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Health Services Act very oppressive: Doctors



MEDICAL doctors yesterday blasted the newly-gazetted amendments to the Health Services Act saying the proposed law was very oppressive as it contained stringent measures that bar them from engaging in a job action.

The proposed amendments to the Health Services Act which were gazetted last Friday state that instigators of strike action in the health sector will be slapped with a three-year jail sentence and that doctors and nurses working in public health institutions will no longer be allowed to be on strike for an uninterrupted period of more than three days.

Other amendments include that health workers will be required to give two days’ notice in writing before embarking on collective job action and provide care to patients in a medical emergency or those needing critical or intensive care during a legal collective job action.

But doctors yesterday said government was focusing on minor issues in the health sector such as intimidation of health workers, instead of focusing on positive developments that will transform the comatose healthcare systems in the country into effective institutions.

Zimbabwe Senior Hospital Doctors Association president Shingai Nyaguse told NewsDay that the health system lost several doctors and nurses to other countries in search of greener pastures, which means that government must concentrate on improving health workers’ remuneration issues.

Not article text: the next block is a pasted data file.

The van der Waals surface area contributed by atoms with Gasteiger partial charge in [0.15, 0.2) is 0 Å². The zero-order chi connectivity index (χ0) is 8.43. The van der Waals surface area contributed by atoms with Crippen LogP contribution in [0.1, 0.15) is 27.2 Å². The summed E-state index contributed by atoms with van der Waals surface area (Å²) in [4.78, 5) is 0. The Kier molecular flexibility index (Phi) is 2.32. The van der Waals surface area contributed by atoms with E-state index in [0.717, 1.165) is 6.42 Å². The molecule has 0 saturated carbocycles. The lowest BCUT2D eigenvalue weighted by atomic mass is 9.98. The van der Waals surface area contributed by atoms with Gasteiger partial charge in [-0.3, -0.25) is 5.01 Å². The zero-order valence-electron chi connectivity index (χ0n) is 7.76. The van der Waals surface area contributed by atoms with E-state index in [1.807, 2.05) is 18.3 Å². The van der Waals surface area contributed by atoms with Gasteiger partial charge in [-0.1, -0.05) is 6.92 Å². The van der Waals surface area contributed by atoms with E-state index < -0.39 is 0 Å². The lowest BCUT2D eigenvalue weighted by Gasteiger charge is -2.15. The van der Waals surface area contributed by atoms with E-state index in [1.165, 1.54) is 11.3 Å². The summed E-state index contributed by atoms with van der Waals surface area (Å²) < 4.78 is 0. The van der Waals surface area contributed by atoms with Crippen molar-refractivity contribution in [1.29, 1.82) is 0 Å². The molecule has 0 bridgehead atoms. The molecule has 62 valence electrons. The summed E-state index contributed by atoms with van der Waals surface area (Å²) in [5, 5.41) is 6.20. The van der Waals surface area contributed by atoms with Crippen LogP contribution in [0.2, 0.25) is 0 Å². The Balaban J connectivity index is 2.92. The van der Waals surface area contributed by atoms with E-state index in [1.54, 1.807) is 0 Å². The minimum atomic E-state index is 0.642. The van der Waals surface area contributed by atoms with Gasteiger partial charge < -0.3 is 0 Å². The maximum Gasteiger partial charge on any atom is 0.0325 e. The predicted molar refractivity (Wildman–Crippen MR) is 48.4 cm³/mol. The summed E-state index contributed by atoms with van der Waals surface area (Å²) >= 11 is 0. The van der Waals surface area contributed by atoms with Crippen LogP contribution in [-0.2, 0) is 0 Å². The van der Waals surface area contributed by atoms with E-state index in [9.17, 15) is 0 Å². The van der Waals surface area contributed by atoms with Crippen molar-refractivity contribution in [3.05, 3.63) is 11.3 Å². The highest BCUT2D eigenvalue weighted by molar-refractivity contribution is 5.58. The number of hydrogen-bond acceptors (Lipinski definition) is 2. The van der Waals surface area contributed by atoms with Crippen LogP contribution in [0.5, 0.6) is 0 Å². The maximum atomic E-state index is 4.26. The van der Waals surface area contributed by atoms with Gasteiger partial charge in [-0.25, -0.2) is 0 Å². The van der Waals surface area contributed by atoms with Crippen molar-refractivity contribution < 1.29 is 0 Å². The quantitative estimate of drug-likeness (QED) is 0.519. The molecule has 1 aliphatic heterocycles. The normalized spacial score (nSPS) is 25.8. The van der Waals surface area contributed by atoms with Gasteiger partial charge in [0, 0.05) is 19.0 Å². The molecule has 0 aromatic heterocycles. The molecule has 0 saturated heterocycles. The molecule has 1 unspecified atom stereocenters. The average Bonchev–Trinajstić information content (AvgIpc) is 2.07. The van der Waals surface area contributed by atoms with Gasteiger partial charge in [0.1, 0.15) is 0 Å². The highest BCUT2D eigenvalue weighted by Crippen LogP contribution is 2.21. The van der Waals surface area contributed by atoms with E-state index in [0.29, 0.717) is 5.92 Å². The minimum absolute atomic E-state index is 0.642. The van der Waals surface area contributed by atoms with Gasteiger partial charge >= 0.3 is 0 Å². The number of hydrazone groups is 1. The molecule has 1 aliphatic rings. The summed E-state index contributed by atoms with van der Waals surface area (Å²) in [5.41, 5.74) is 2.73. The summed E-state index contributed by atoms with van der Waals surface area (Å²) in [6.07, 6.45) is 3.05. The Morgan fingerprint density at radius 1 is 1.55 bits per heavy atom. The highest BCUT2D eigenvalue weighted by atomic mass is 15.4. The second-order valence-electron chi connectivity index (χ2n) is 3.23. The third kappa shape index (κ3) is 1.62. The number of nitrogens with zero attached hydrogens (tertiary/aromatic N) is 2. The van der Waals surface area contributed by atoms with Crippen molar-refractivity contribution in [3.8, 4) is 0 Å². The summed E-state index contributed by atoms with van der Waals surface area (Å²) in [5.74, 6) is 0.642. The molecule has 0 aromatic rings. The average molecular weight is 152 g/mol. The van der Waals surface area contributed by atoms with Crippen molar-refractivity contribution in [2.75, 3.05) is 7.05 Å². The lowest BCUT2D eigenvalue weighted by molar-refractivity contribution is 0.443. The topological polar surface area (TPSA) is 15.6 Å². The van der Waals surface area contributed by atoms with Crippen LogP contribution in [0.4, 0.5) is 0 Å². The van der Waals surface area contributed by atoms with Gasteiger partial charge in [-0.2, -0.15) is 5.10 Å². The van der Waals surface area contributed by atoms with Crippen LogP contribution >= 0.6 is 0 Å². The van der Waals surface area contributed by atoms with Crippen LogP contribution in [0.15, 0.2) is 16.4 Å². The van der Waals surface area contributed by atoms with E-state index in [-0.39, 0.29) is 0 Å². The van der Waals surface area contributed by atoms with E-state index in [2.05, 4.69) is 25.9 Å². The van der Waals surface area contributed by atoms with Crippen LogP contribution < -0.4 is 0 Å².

“As long as the underlying issues of working conditions and adequate remuneration are not dealt with, this Health Services Act fixes nothing,” Nyaguse said.

“It may work to silence workers, but it ultimately will not improve service delivery at health institutions for the people of Zimbabwe.  Already resignations in the health sector are at record high levels. What is needed is honest and open dialogue with all health stakeholders and the development of a holistic plan that will benefit everyone.”

Zimbabwe Nurses Association president Enock Dongo said government was losing the plot by intimidating health workers.

“This is nonsense at its highest levels.  Instead of improving health worker’s conditions of service, they are busy crafting oppressive laws.  It’s a sign of failure by the Health ministry,” he said.

Medical and Dental Private Practitioners of Zimbabwe Association president Johannes Marisa said: “It is advisable for government to consult widely before gazetting such laws. The problems that are bedevilling the health sector has roots that have to be fixed.

“We know very well what has been causing a lot of strikes and it is the poor working conditions and remuneration, as well as lack of motivation. It doesn’t need a law to stop strikes, it only needs satisfaction and it comes in the form of improved working conditions. People are flocking outside of country for greener pastures, not that there are no laws there, but the working conditions are favourable. The bottom line is to incentivise staff,” Marisa

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